Your rights as a victim of crime

When we are asked to help with an investigation or to find out what has happened to a client's report of a crime as they may have not head anything further from the police, we often find that the crime has not been formally recorded and we have to start from scratch reporting the crime on behalf of the client.


A client may have received an incident number but this does not mean the incident was recorded as an allegation of crime. 

There may be many reasons for this including a lack of knowledge of the rules about recording allegations of crime.


One of your rights as a victim is to have your allegation of crime formally recorded.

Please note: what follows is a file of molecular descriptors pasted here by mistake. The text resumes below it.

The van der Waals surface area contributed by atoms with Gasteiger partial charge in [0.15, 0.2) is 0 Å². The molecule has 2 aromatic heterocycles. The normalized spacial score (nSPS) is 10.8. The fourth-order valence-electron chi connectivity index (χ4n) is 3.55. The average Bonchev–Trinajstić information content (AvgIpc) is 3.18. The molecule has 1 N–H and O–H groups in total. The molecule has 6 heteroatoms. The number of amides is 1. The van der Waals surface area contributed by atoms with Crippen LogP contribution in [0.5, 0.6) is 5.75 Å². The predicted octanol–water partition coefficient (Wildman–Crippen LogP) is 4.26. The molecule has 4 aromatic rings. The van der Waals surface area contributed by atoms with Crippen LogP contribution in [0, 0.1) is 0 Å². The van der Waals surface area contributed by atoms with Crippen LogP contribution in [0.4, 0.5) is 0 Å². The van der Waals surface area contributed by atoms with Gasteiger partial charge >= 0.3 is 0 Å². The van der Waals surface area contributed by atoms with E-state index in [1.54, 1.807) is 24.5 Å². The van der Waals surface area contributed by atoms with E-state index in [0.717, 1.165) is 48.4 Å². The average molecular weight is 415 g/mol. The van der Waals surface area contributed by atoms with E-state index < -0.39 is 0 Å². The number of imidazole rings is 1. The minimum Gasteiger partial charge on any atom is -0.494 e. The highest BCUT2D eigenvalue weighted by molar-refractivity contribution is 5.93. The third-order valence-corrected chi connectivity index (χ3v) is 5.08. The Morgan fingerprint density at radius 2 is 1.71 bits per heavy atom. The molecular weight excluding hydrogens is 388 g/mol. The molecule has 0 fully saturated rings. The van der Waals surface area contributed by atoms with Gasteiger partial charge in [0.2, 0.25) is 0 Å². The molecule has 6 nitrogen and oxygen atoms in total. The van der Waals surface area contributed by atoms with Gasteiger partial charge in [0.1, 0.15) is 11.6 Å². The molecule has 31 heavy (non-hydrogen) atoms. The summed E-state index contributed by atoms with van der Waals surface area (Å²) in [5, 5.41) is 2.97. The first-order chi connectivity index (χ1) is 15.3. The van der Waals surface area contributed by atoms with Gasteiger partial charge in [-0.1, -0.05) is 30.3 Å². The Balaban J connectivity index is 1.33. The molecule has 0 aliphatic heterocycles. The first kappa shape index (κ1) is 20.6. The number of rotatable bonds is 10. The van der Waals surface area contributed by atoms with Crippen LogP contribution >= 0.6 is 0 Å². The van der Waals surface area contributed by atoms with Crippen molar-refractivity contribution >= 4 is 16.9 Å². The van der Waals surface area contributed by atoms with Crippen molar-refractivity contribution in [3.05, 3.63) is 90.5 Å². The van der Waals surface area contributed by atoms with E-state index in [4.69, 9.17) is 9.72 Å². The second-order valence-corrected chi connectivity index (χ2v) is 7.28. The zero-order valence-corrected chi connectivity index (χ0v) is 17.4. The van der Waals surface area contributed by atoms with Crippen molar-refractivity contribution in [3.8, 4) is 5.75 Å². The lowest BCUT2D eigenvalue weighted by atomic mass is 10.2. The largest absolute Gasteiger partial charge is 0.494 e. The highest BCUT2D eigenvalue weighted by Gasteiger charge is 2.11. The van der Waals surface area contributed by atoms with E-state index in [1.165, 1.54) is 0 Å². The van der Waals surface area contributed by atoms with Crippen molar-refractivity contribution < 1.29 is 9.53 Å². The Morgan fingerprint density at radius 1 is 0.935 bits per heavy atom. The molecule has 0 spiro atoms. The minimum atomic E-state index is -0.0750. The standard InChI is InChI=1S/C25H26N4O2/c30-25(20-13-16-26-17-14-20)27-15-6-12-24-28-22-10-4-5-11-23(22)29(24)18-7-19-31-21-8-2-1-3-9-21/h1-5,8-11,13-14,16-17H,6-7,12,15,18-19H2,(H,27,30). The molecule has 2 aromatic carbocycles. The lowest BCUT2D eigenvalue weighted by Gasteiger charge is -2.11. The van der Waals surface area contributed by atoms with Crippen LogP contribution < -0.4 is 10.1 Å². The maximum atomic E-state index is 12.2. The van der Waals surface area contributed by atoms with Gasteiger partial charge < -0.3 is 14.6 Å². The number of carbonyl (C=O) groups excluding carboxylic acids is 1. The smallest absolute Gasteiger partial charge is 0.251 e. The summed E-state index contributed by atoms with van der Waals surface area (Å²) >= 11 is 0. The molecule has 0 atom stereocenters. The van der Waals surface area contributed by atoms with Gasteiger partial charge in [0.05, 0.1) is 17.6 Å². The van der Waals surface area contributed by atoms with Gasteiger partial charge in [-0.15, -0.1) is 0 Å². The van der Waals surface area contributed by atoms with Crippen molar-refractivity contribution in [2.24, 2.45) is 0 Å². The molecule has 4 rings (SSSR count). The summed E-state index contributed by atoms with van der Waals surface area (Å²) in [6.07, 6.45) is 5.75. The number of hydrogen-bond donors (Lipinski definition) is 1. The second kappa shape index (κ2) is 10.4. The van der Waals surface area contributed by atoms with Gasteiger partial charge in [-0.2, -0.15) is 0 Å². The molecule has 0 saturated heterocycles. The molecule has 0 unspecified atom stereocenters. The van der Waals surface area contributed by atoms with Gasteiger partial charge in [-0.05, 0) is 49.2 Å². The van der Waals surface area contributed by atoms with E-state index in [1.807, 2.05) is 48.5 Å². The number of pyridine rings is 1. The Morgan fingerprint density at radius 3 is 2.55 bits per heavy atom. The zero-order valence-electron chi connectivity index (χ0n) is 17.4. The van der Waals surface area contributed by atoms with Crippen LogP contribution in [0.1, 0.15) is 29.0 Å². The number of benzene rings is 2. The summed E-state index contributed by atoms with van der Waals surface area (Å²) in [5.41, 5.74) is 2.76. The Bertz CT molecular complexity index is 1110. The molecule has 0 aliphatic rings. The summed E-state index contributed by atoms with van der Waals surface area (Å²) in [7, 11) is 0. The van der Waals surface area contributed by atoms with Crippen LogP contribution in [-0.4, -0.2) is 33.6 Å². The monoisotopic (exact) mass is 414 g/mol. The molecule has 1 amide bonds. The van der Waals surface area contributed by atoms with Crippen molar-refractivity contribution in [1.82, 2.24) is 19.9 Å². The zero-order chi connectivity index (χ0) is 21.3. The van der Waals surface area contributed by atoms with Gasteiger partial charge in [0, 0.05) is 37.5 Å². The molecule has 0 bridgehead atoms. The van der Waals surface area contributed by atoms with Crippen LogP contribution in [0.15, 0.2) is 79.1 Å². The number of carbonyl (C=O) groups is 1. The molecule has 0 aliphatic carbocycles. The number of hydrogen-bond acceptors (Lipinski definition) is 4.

Put simply a belief by the victim (or a person reasonably assumed to be acting on behalf of the victim , that a crime has occurred is usually sufficient to justify its recording).

An indication that your crime has been recorded is that you will usually receive a letter with the crime reference number, the type of crime being investigated, the name of the investigating police officer and details about victim support.


The following links contain all the information that you will need to explain the process and your rights as a victim. If there is anything you are unsure of or your allegation of crime does not appear to have been formally recorded or investigated happy to hear from you to see if we can help.

Victim's of crime - understanding your rights

Home Office Crime Recording Rules and National Crime Recording Standard

The Victim's Code